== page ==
Questions From a Seller: How Do Home Inspections Work?
Are you thinking about selling your home and are thinking about what an inspection may uncover or how they work? By being familiar with the home inspection process, you can help it run more smoothly and be prepared for what may come your way.
Home inspections are often something most sellers are not familiar with or may have even forgotten about. Though it is not always required, most buyers seek home inspections so they’re sure of what they’re getting — or not getting — in their new home.
Before you can hand over the keys to the new owner and move along your way, a home inspection is a good idea for both parties. But how will it affect the sale of your home and will it be costly? Let’s explore.
How Do Home Inspections Work?
The purpose of a home inspection is for buyers to feel secure and confident that they are aware of any possible defects and minor and major repairs before buying their home. The idea behind doing this inspection before the sale of the home is so that buyers can make sellers pay for any major and costly problems with the home.
A home inspection can take anywhere from two to four hours and is usually performed by a specific home inspector, trained to investigate things like a home’s HVAC unit, plumbing, and electrical systems, foundation, roof, and other structural components. It may take several days to get a full report back. A home inspector is also looking for things pertaining to your state’s health standards to make sure everything is in compliance and up to safety standards and code.
In general, the buyers, as well as a real estate agent, should be present at the home inspection. The buyer who is interested in your home will generally pay for the home inspection. In some instances, some people insist the seller pays for an inspection if they want to proceed with an interested buyer. On average, a home inspection costs between $300 and $500, though it will depend on a variety of factors like the location and size of the home.
Following the home inspection, the inspector may discuss the findings with you. They will provide a detailed summary report of all of the things they found during the inspection, and sometimes photos associated with them.
What Happens If a Home Inspection Doesn’t Go Well?
Prior to the inspection, there are a few things you can do to help the process go off without a hitch. Make sure you’ve:
- Addressed any issues with bugs or insects
- Replaced the filter in your HVAC unit and made sure it has been recently serviced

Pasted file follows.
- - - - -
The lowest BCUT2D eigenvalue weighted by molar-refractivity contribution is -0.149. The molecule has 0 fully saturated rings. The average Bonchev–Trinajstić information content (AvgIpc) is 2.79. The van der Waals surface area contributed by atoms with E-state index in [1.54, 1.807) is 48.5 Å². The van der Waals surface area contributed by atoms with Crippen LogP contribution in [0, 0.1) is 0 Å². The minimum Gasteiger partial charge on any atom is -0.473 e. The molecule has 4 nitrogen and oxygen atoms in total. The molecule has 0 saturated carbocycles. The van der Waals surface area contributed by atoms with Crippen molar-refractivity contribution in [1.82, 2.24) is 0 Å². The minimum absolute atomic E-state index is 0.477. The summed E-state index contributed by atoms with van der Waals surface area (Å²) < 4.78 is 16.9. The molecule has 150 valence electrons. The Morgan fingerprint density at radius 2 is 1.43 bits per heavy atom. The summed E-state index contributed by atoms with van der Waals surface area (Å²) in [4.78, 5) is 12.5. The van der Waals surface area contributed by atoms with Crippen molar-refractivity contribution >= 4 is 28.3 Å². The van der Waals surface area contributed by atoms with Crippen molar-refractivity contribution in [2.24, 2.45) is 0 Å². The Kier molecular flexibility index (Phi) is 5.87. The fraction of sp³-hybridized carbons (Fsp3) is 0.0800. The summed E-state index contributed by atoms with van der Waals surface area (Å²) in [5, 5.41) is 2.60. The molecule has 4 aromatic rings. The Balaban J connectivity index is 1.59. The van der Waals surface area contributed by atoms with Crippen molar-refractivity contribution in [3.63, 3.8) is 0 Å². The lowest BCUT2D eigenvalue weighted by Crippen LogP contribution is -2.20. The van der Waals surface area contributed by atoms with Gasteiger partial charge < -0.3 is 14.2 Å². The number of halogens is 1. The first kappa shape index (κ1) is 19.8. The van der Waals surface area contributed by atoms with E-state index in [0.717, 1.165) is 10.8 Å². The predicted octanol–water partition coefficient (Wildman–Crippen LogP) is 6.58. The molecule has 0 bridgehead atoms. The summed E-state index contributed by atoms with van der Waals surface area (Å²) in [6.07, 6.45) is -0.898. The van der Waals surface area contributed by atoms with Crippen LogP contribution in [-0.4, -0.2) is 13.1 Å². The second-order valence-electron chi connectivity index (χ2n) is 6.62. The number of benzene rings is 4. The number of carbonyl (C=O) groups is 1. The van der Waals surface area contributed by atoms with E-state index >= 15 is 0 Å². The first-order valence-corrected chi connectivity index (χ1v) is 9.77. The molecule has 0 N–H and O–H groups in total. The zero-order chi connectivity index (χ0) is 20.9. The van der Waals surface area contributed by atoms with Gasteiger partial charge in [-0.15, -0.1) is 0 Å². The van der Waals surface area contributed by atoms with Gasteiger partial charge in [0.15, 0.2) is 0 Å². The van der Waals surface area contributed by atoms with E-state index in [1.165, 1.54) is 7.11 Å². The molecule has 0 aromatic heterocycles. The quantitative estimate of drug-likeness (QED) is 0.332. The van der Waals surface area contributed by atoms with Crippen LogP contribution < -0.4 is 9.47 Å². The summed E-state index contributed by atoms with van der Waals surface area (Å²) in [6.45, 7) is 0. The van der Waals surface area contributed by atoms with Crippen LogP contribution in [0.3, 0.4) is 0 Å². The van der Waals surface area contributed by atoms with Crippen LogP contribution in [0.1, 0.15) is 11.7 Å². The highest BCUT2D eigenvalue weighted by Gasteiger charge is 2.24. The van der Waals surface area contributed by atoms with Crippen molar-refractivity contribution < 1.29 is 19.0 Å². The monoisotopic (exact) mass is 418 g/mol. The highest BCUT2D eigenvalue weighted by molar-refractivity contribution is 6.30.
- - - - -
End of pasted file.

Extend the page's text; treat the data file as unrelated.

- Made sure all light bulbs are working
- Run water in all sinks and baths and ensure there are no clogs
- Repaired broken glass windows or screens
Before a scheduled inspection, small things can help make a difference to the inspector and make them feel as if your home is well maintained. Addressing minor and inexpensive repairs before the inspection will help limit the report to the most critical things. It may also help you save a few bucks in the long haul.
If your home’s inspection comes with some alarming news, you’re not alone. Many sellers are unaware of certain problems within their homes before selling. Most reports that come back following the inspection of a home list dozens of defects, which may be pricey to address
It is important to pay special attention to the items on your report that are deal-breakers, like structural component issues or safety/health hazards.
How Can a Home Inspection Impact the Sale of My Home?
A home inspection may cause some tension between the buyer and seller, as some things will require negotiation. If the buyer is uninterested after the inspection altogether, the seller would have to put it back on the market and start over. This may raise red flags for future buyers who can see the home was relisted.
If the buyer is still interested in your home, they may request you address the major concerns before the sale continues. The seller will likely be responsible for the costs associated with making these repairs. A real estate agent can be helpful in navigating these difficult waters, and likely has connections with affordable repairmen and electricians to help you with the high cost of many repairs.
If the buyer does want to move forward with the purchase of the home, there may be additional inspections by specialists in the given area of concern. The costs associated with these, and addressing the concerns, are often negotiated by buyers or their real estate agent.
In conclusion, going through the process of a home inspection can be complicated, depending on what the report of your home inspection has found. The best way to tackle a home inspection is to aim to fix minor concerns and problems before the inspection and tackle only major issues after you’ve seen your report. It will be easy to identify which items on the report are deal breakers for the sale of your home.